The Actuarial Evidence Area of Practice

By Craig A. Allen, FCIA

Actuaries are well-known as experts in financial evaluations involving future contingent events, like mortality, retirement, disability, and economic discounting. A fascinating and influential application of this expertise is Actuarial Evidence (AE)—where actuaries assist the parties and the court in resolving financial disputes. Approximately 85 actuaries across Canada engage in this area of practice.

AE actuaries have an entrepreneurial streak—usually operating as sole practitioners, or in small firms—and often enter the practice area after several years in one of the larger practice areas. AE is one of the few practice areas to deal directly with consumers, offering immediate feedback on the relevance and value of actuarial practice. AE practitioners occupy a resilient and adaptable segment of the profession, one that has shown the capacity to innovate and reach out to new markets for their expertise.

AE actuaries are usually retained by lawyers, and in every case provide an expert, independent opinion. The actuary’s opinion is delivered in the form of a report used by the parties to attempt a pre-trial settlement of their dispute. Where the dispute does not reach settlement before trial, the AE actuary may also present his or her findings as oral testimony at trial.

The Major Areas of Activity

Civil Litigation

Actuaries provide expert opinions on economic damages in personal injuries and fatalities, including motor vehicle accidents and medical malpractice. In this area, Actuarial Evidence has an interest in common with the property/casualty area of practice, which uses estimates of the costs of resolving such proceedings. This is a relationship that the September 2015 Actuarial Evidence Seminar explored in some depth, in the context of Ontario’s recent auto insurance reforms.

A second high-profile area of involvement in litigation arises from the prohibition in Canada’s Criminal Code on loans with an effective interest rate exceeding 60 percent. In evaluating a given transaction, the Criminal Code considers a certificate from an FCIA to be proof of the effective rate of annual interest. The expertise of actuaries in these proceedings was recognized in May 2015 when Actuarial Evidence practitioners were called to appear before the Senate Committee on Banking, Trade and Commerce to assist the senators in weighing a proposal to reduce the criminal interest rate.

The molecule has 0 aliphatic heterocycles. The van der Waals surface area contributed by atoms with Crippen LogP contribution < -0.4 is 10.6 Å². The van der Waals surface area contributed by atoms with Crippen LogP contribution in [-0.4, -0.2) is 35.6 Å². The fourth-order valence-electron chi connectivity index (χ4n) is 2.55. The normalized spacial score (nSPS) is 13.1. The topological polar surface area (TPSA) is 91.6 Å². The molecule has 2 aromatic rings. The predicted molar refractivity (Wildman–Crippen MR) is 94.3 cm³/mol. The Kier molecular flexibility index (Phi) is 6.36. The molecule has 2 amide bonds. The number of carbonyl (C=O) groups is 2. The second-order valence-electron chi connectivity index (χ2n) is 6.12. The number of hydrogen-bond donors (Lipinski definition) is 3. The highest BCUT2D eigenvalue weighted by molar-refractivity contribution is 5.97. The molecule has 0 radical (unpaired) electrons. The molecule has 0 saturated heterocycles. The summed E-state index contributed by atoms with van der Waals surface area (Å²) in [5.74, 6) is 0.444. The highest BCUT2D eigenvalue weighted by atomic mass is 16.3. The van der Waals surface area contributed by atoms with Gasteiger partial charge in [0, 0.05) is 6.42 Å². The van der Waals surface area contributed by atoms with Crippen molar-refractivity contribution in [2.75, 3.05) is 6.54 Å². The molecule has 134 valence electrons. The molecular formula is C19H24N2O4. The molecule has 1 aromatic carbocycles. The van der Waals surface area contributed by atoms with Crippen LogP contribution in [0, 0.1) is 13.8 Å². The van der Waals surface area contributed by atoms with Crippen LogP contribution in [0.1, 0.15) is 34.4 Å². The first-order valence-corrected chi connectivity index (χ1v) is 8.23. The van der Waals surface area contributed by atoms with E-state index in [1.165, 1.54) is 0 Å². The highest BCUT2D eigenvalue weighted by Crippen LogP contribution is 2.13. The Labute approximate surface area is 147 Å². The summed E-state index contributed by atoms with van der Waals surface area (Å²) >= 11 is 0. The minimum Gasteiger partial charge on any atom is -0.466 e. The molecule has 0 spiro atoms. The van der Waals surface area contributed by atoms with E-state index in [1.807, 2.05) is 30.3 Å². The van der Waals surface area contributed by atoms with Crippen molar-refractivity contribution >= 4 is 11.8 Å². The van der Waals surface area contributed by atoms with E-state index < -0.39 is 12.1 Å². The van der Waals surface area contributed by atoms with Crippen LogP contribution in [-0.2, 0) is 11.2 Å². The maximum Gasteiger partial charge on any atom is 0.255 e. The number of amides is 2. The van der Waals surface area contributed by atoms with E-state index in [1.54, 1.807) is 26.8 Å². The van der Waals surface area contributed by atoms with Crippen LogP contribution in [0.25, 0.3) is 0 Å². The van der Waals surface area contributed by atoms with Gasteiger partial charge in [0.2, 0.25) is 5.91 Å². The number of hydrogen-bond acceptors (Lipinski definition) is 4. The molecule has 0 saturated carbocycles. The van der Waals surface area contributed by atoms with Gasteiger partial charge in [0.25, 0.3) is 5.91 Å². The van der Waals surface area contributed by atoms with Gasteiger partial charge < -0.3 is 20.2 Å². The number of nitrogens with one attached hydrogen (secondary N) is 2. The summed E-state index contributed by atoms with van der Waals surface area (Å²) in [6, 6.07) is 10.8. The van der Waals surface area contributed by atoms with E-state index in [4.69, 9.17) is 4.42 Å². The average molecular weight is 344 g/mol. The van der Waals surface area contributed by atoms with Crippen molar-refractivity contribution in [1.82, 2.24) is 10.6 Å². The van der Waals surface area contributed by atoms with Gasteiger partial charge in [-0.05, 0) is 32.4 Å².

Other areas of civil litigation practice include wrongful dismissal litigation, estate issues, and commercial litigation.

Family Law Proceedings

Actuarial Evidence practitioners are actively involved in family law matters—most frequently in valuing pension entitlements in marital breakdown proceedings. Other valuation functions in the family law context include the valuation of life interests, stock options, and lump-sum support arrangements.

Pension and Insurance Litigation

Disputes that involve pension issues, such as plan wind-ups, entitlements to plan surplus, and the rights of plan members, call upon the subject-matter expertise of actuaries with experience in the pension area of practice. Similarly, insurance disputes such as those involving policyholder rights are aided by the knowledge of actuaries in the various insurance areas of practice. In these matters, actuaries are subject matter experts, as well as financial experts.

Role in the Civil Justice System

At a time when the costs and objectivity of expert witnesses are under increasing scrutiny, the rigorous skill base and conceptual perspective of actuaries, along with the CIA standards of practice and disciplinary processes, have earned the confidence of the justice system.

The Committee on Actuarial Evidence

Established in 1979, the AE Committee has eight members and represents and supports the AE practice area within the CIA. Stay tuned for future articles, which will expand on the activities of the AE Committee.

Craig A. Allen, FCIA, is Chair of the Committee on Actuarial Evidence.

Canadian Institute of Actuaries/Institut canadien des actuaires